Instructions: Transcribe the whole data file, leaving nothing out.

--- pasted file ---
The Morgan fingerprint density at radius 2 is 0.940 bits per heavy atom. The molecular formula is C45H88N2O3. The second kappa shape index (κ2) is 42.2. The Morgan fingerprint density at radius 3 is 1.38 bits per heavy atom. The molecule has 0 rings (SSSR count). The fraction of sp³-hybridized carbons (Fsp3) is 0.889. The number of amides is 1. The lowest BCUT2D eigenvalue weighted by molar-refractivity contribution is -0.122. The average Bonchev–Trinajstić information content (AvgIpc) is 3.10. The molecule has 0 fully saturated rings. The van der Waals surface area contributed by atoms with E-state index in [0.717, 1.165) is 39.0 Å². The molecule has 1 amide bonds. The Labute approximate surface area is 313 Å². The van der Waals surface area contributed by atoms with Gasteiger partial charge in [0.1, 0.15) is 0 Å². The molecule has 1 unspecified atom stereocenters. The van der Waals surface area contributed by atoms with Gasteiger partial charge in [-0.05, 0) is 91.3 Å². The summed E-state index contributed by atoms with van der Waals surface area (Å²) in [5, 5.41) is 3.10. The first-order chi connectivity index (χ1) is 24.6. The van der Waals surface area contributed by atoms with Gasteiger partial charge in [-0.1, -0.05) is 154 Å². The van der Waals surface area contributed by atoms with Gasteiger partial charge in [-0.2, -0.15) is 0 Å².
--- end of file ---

The Morgan fingerprint density at radius 2 is 0.940 bits per heavy atom. The molecular formula is C45H88N2O3. The second kappa shape index (κ2) is 42.2. The Morgan fingerprint density at radius 3 is 1.38 bits per heavy atom. The molecule has 0 rings (SSSR count). The fraction of sp³-hybridized carbons (Fsp3) is 0.889. The number of amides is 1. The lowest BCUT2D eigenvalue weighted by molar-refractivity contribution is -0.122. The average Bonchev–Trinajstić information content (AvgIpc) is 3.10. The molecule has 0 fully saturated rings. The van der Waals surface area contributed by atoms with E-state index in [0.717, 1.165) is 39.0 Å². The molecule has 1 amide bonds. The Labute approximate surface area is 313 Å². The van der Waals surface area contributed by atoms with Gasteiger partial charge in [0.1, 0.15) is 0 Å². The molecule has 1 unspecified atom stereocenters. The van der Waals surface area contributed by atoms with Gasteiger partial charge in [-0.05, 0) is 91.3 Å². The summed E-state index contributed by atoms with van der Waals surface area (Å²) in [5, 5.41) is 3.10. The first-order chi connectivity index (χ1) is 24.6. The van der Waals surface area contributed by atoms with Gasteiger partial charge in [-0.1, -0.05) is 154 Å². The van der Waals surface area contributed by atoms with Gasteiger partial charge in [-0.2, -0.15) is 0 Å².